Japan's Ohtani adds pitcher role to his historic MLB All-Star debut

Agence France-Presse

Posted at Jul 05 2021 10:16 AM | Updated as of Jul 05 2021 11:13 AM

Japan's Ohtani adds pitcher role to his historic MLB All-Star debut 1
Los Angeles Angels designated hitter Shohei Ohtani (17) reacts after hitting a solo home run against the Baltimore Orioles during the third inning at Angel Stadium. Gary A. Vasquez, USA TODAY Sports/Reuters

LOS ANGELES -- Two-way player Shohei Ohtani became the first player in Major League Baseball history on Sunday to be selected to the All-Star game as both a position player and pitcher.

The Japanese sensation, who leads MLB in home runs with 30, was chosen as a starting pitcher for the American League team, receiving 121 votes in balloting by players, coaches and managers.

Ohtani had already been selected in fan voting as a designated hitter for the AL squad and is entered in the Home Run Derby on All-Star weekend.

"The guy's going to participate in Home Run Derby, pitch in the game and hit in the game. That doesn't happen, like, ever," Angels manager Joe Maddon said. "Even the non-baseball fan can really latch onto this and become interested."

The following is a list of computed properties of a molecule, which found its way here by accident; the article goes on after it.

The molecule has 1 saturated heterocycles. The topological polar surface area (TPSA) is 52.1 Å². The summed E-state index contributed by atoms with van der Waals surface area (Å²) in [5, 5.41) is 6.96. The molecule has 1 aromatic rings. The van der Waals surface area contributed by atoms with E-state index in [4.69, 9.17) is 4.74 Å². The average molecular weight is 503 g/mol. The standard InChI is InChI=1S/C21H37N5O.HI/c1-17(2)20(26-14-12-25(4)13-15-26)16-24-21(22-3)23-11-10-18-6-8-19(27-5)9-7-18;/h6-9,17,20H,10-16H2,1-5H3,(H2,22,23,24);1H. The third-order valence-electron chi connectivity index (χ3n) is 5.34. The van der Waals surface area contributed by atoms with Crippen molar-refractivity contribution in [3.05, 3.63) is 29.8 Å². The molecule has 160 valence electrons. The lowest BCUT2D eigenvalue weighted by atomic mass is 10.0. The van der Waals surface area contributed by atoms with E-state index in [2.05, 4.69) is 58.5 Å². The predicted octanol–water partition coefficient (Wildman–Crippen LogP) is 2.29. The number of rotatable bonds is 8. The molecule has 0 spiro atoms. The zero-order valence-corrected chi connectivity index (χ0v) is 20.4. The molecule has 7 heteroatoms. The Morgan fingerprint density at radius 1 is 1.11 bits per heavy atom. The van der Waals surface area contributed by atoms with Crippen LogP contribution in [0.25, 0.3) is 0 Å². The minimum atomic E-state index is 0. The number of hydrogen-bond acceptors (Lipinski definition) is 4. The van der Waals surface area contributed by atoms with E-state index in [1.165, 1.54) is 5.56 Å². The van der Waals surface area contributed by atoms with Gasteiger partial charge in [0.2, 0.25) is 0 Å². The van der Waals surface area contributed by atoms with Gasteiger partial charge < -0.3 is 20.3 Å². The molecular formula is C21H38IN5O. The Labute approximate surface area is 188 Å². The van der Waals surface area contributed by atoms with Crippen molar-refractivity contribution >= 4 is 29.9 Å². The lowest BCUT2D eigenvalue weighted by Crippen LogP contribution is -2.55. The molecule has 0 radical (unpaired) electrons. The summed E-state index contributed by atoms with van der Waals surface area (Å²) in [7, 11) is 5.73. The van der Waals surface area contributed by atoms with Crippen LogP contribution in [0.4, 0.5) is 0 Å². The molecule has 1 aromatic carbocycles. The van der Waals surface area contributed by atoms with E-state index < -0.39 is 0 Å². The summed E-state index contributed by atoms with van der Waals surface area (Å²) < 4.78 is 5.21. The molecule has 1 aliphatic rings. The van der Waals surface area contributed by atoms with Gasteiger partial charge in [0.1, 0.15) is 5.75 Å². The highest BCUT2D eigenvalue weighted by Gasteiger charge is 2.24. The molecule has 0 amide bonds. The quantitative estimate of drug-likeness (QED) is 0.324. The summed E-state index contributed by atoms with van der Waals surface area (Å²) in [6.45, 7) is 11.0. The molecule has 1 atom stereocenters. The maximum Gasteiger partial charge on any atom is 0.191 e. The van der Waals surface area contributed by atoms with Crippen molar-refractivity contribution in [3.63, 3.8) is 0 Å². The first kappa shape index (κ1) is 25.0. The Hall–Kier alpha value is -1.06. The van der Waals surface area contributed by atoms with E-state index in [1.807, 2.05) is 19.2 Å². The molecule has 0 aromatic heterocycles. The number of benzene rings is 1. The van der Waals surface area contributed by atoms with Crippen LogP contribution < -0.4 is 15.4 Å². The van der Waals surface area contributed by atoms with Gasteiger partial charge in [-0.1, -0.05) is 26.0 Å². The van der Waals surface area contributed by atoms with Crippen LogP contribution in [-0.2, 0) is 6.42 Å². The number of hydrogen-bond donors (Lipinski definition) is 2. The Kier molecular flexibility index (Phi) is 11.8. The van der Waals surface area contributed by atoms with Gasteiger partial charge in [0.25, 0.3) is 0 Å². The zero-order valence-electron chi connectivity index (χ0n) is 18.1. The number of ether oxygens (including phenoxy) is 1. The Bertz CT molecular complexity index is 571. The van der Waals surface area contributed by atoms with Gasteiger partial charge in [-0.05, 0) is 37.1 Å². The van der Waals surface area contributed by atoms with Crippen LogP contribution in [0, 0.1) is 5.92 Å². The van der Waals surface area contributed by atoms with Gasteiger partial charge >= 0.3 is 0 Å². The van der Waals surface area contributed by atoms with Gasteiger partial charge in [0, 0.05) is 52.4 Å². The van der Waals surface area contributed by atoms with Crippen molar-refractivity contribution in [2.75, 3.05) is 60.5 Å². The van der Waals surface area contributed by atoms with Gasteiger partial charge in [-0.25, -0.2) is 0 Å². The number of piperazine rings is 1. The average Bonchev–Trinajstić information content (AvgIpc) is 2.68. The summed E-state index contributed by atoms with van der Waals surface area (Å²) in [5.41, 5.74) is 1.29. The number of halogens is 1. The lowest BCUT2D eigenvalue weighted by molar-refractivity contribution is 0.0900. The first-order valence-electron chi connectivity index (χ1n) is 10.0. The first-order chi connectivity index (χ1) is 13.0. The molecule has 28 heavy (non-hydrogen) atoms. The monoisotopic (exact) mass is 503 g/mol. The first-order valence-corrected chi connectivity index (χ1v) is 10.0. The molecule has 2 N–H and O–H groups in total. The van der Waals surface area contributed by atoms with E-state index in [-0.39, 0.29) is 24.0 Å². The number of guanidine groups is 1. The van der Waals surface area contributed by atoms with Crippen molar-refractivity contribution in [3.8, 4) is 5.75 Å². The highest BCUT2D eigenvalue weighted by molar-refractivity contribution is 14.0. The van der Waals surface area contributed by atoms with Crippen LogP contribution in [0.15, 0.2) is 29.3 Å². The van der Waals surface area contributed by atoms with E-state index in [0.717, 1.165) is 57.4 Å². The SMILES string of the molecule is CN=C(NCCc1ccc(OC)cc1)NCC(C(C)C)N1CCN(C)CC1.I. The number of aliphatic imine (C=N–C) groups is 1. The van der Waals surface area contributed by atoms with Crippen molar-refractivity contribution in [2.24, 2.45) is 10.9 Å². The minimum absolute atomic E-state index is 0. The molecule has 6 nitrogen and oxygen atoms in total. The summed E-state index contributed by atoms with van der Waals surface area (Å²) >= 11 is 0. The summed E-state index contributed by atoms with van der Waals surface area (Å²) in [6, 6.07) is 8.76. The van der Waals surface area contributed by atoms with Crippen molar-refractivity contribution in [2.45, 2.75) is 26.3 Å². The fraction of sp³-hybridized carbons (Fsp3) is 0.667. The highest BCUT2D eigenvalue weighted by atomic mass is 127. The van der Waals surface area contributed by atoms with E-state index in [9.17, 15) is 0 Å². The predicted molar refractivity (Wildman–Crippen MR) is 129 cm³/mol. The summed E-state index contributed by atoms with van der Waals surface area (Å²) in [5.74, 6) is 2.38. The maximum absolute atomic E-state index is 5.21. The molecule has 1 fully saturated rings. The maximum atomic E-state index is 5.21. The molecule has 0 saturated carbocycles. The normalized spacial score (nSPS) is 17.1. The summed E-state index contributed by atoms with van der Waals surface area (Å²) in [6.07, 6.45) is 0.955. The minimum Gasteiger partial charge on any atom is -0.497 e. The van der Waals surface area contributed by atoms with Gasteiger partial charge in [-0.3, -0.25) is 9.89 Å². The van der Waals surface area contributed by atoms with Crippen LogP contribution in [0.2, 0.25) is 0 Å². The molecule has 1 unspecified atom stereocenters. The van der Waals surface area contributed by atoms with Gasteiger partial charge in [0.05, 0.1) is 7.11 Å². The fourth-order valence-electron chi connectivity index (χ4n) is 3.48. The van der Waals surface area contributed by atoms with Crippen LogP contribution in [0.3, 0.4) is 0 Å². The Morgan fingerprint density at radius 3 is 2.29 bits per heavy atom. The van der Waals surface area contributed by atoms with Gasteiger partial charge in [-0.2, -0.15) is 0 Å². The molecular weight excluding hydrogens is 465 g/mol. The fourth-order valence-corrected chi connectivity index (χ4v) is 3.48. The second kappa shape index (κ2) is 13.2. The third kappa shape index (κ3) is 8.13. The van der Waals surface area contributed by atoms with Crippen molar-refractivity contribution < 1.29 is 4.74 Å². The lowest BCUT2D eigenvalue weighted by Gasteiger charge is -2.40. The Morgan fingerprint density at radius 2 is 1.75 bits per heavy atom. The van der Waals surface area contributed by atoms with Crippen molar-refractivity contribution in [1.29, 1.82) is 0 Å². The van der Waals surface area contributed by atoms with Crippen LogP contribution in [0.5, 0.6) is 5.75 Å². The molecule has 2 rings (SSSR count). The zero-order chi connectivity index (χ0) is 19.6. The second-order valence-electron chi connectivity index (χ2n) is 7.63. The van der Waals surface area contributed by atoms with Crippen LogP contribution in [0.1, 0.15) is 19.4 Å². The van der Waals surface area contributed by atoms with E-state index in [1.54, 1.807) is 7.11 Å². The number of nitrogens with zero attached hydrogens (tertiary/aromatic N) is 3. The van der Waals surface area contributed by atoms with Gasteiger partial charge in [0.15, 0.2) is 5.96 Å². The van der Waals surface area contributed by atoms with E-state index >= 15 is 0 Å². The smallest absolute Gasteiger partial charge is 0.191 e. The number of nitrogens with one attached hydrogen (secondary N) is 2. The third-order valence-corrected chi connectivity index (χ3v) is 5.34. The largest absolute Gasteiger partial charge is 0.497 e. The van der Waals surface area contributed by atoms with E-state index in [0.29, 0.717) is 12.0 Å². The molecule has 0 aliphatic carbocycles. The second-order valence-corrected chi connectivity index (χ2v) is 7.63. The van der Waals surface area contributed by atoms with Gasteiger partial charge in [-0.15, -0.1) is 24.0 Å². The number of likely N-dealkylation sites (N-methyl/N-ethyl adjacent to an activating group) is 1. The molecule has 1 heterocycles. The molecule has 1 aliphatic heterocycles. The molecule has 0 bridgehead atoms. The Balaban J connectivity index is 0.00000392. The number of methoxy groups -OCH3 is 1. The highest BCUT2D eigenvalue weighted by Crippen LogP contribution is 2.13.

Ohtani has drawn comparisons for his two-way play to the legendary American Babe Ruth, who retired in 1935 after 22 seasons. 

Ruth, nicknamed the 'Sultan of Swat', ended his career with 714 home runs and 10 World Series titles. But Ruth didn't pitch much after the 1919 season and the All-Star game didn't come into being until 1933.

Heading into Sunday, Ohtani had a .278 batting average and 66 RBI along with a 3-1 record and a 3.60 ERA in 12 starts on the mound to go with 83 strikeouts in 60 innings.

He will join fellow starting pitchers Gerrit Cole of the New York Yankees, and Lance Lynn and Carlos Rodon of the Chicago White Sox in the All-Star game July 13 at Coors Field in Denver, Colorado.

Maddon said earlier in the week that he expects Ohtani to pitch at least one inning in the mid-season showcase.

"Of course, he'd only pitch one inning, and he'd maybe get one at-bat," Maddon said. "Let him hit and pitch. People want to see that."

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